Christmas. Family. Tear jerking storyline. Christmas. Fast paced narration. Loveable characters. And Christmas. What’s not to love!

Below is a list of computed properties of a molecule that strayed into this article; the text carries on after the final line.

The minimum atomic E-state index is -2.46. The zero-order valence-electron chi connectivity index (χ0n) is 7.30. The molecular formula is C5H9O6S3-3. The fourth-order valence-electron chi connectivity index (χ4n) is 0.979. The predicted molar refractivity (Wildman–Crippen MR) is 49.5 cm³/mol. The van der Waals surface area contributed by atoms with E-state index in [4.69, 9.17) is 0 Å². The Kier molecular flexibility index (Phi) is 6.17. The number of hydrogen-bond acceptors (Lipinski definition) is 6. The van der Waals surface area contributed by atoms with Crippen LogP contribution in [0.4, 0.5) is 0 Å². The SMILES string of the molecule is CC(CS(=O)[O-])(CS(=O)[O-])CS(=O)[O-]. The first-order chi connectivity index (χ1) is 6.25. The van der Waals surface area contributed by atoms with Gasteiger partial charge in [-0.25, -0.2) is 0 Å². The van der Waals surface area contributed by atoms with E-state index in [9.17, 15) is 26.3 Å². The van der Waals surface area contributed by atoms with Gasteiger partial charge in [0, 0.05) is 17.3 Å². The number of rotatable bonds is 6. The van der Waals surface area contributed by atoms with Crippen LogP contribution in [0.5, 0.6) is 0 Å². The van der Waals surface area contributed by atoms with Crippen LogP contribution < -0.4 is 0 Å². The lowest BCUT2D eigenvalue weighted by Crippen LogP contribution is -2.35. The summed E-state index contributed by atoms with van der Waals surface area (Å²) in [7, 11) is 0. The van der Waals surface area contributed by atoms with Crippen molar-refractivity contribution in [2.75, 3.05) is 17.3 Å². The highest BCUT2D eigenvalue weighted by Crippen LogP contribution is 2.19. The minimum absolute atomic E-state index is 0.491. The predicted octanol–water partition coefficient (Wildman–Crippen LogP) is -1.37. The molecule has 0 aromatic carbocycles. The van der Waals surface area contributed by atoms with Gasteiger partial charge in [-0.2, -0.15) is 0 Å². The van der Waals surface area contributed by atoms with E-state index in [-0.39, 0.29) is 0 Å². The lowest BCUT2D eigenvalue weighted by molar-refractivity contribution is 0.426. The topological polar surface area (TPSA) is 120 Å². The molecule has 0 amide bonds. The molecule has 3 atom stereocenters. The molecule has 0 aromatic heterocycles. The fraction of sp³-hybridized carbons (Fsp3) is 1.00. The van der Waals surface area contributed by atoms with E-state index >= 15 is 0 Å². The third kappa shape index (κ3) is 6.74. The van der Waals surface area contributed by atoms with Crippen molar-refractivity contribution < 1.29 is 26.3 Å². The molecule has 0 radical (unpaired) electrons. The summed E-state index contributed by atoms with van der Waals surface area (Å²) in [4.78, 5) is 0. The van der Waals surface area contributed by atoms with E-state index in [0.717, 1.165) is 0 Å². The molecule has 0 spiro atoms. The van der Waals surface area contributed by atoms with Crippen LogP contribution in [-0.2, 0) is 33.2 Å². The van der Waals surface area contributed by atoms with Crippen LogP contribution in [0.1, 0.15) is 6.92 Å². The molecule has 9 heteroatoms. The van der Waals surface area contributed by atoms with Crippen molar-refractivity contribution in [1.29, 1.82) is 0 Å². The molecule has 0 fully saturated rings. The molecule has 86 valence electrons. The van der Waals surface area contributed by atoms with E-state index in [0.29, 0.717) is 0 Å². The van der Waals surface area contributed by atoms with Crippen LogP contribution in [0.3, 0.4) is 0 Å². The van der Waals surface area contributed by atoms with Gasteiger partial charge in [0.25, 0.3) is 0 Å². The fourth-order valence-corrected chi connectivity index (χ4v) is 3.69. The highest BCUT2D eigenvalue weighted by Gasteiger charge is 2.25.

The director Gillian Armstrong’s version of Louisa May Alcott’s novel Little Women is probably the closest edition that I could find. Now, though I am not aware of the other versions, I could still stand behind that statement. Since, it is “closest” as in it is exactly the same as I would have imagined. For when I read the book, the two things that I took away was what the entire film brimming of. The first is Christmas. A goody-good family and their generous gifts and big beautiful sweaters wrapped around each other like a welcoming hug. You cannot not fall for those moments. The second is time. The time runs fast in the film. Even faster than the narration. If you’re looking for a character arc, you won’t have to wait for an hour to reach the end of the line. It is waiting for you just by the next corner. At times, those scenes are adjacent to each other. And the film beautifully skips by different periods of the lives of these little women. Something that the book does effortlessly and I hope to achieve in similarly structured films. Even in this particular one. I thought of voice over narration to help me. But they did something more. Something beautiful. Every now and then they use props to convey the passed time. In the form of various elements they pop in nonchalantly and informs with delightful message. One of my favourite is in the form of a pear. A fruit, literally, blossomed out of hard work and pure talent. It takes time (as it signifies it’s passing) for it to ripen just as it does with our lead character, Josephine March.